She applied the "Page 99 Test" to her debut novel Sons and Other Flammable Objects, and reported the following:
Page 99 raises my own eyebrows just for the fact that three characters are involved. Although there are many relationships in my novel, I give pretty one-on-one treatments of each, whether between an immigrant husband (Darius Adam) and wife (Lala), a very Iranian father (Darius again) and his reluctantly Iranian-American son (Xerxes), a struggling New York transplant 20-something-of-color (Xerxes again) and his half-white trust-fund-armored girlfriend (Suzanne). In my mind, much of the novel carries on intimately with characters immersed in moments of watching the second hand in bad hours in dark bedrooms, the tense rides home with a burnt-out father, the silent dinners where the TV would do the talking for a young boy and his mother, the strange and sweet solitude of the many hours of being nowhere but 30,000 feet up in the heavens, the desperate conjuring of memory after memory when you haven’t heard a human voice — including your own — in days....Read an excerpt from Sons and Other Flammable Objects at the official book website, and visit Porochista Khakpour's website.
Rather, Page 99 is set in a loud parking lot, featuring Lala at the onset of her “getting a life” phase (what she regards as her period of eager assimilation to American and even Angeleno life), with Sons-supporting characters: Gigi, the Mexican housekeeper and local busybody of the Southern California apartment complex (Eden Gardens) where the Adam family lives, and Marvin, her affable African-American gay friend. They form a sort of odd trinity with Lala in being her first friends in America and they take her out to pizza parlors, Hawaiian-themed bars, blockbuster movies marathons, etc. She’s pretty hesitant at first, but because she is having trouble breaking out of housewifedom, she slowly begins to look forward to their “nothing nights” out:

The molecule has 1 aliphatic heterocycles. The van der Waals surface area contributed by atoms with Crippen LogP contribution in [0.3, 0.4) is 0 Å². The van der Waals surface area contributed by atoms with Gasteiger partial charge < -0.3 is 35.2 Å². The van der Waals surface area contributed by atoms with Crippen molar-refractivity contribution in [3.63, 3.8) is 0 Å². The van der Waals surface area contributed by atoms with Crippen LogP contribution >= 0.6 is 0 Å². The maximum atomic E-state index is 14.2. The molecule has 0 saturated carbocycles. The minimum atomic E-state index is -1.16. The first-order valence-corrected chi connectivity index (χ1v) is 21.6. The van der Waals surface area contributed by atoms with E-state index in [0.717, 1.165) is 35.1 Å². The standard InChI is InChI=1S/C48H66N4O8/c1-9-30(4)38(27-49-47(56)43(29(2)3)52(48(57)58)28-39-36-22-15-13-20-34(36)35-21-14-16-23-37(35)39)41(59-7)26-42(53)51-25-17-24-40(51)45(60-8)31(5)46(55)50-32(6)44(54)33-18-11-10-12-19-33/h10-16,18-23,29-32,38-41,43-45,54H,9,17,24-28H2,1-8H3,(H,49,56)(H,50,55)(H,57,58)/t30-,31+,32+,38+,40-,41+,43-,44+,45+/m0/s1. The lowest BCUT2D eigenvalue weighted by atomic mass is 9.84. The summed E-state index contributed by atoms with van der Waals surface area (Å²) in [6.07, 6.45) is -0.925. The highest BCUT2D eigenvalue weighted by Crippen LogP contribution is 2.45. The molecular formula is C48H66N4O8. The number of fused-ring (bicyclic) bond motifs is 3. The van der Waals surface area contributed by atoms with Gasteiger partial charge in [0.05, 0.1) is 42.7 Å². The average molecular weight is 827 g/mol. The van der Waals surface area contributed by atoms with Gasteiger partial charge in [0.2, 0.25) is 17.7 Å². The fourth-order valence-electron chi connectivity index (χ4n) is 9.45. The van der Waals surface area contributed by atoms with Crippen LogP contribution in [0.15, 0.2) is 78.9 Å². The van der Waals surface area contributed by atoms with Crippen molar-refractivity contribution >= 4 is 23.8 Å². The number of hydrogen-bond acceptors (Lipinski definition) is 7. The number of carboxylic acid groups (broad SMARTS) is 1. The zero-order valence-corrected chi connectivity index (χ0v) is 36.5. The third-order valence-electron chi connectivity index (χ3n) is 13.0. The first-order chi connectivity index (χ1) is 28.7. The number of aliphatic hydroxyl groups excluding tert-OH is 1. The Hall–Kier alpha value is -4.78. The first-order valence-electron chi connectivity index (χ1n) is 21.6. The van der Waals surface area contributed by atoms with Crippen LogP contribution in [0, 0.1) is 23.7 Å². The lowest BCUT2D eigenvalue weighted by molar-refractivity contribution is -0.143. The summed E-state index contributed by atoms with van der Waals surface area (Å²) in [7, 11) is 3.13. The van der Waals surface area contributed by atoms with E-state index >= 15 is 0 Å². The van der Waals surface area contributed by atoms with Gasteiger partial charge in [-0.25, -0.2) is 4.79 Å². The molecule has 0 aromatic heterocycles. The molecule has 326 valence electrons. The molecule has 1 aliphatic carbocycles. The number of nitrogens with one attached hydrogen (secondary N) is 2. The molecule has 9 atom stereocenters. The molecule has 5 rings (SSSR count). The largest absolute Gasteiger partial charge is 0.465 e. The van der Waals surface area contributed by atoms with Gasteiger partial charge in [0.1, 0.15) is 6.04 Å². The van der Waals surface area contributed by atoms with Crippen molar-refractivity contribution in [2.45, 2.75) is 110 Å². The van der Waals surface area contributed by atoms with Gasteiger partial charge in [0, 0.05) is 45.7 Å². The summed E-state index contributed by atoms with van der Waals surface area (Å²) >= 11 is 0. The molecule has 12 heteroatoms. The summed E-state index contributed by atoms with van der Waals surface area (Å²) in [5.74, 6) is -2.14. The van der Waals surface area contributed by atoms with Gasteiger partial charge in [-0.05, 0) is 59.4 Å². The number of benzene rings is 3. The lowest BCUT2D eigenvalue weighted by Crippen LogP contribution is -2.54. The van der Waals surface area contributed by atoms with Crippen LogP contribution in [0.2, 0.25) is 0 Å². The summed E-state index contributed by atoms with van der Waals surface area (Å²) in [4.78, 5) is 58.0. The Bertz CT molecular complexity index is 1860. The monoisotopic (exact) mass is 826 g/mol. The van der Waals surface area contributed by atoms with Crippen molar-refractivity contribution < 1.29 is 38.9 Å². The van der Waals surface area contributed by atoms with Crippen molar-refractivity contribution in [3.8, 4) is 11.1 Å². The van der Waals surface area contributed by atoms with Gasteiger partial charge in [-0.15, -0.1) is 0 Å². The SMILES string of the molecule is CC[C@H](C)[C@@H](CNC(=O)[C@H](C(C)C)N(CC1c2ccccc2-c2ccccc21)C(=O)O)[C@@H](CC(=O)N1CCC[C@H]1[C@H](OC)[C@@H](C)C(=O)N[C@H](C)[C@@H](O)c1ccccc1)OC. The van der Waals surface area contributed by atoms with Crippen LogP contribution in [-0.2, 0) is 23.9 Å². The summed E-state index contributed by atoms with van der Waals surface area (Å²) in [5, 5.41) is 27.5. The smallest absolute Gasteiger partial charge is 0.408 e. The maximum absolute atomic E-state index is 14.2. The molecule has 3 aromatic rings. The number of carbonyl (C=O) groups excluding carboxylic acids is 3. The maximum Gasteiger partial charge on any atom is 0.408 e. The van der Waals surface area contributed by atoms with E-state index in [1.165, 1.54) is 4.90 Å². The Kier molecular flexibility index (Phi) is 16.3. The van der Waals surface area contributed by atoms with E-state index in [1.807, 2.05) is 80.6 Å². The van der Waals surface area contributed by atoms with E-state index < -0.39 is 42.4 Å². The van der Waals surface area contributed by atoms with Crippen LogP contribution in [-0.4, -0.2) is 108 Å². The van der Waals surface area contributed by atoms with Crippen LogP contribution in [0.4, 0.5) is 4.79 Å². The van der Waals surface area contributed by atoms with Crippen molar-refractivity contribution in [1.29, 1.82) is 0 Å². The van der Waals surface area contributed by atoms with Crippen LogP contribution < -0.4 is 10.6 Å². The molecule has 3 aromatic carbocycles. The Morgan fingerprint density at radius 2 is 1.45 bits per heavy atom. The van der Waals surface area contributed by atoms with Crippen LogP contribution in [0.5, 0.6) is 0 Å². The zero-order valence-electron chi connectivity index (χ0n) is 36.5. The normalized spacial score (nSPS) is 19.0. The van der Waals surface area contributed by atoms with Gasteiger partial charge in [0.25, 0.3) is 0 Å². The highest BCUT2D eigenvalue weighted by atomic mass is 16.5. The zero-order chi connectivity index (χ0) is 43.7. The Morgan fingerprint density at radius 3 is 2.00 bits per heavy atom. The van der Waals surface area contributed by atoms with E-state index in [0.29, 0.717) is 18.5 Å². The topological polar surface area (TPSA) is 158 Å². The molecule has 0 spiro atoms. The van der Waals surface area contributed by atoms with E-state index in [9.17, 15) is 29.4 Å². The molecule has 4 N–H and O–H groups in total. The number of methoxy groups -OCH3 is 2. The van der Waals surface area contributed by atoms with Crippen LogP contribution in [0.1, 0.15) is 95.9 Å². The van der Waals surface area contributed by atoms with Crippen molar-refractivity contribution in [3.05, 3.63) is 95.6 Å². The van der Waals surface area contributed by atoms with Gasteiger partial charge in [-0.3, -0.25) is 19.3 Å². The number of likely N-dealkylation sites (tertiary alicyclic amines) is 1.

“It was a nothing night, nothing much but eating and drinking and talking, and, of course, laughing — she laughed at jokes or sentiments she didn’t understand, or fake laughed at things she did get but couldn’t really get a real laugh out of, or when she felt the urge to put something into the group dynamic where she couldn’t fit words — Oh, never mind, she thought again and again; she was grateful for this life she had gotten.
It happened that one evening when she strutted out of the house in her jeans, into the parking lot, Gigi’s busted Honda was not there to meet her. Rather, there was an SUV, pulsing with a low bass, presumably from a sound track, hinting of a night out. Inside, a man — dark, obscured by tinted windows, just a silhouette of a large man in his large car — waved at her. She stood frozen, terrified, tried to ignore the driver who had undoubtedly mistaken her. The car honked. She closed her eyes, hoping it would go away. She heard the buzz of rolled-down automatic windows, and the familiar call, “Hell, Lala, it’s me, girl!”
It was Marvin. She was relieved, and yet ... not relieved at all. He had never picked her up. She had never seen his car. In fact, he knew nothing of her pact with Gigi and their secret outing agreement — hence the blasting of music and honk and holler.
She waved back hesitantly, and he laughed and honked again, motioning her in. She walked reluctantly over, worried that Darius might somehow psychically or just plain physically discover her secret in an incarnation she never anticipated....
Inside, Marvin was laughing to himself and shaking his head at nothing at all. “Hello, Marvin,” she shouted...”
This first time Lala encounters Marvin solo results in a long outing to Marvin’s favorite “2-for-1 Sushi Nite,” where she tries sushi for the first time. This chapter (“Heavens”) explores race and culture quite a bit and so the episode ends in some unlikely bonding after getting through that rather cringey tale that Lala — a bit drunk — suddenly launches into: the first time she encountered a black person, several years back.
The whole chapter toys with racially-bewildering icons, from the Iranian’s scarlet-suited merry Nourooz mascot — the black-faced tambourine-playing herald Haji Firooz who ushers in Persian New Year — to the book’s celebrity muse fixture, bubbly “I Dream of Jeannie” ingenue Barbara Eden. In fact, I have to confess my interest in this chapter’s, say, Southern California “local color turned Technicolor” at one point made me actually contemplate calling the book Black Santa, Blonde Genie! I suppose other priorities to the plot prevented me from going there, but there is something to it.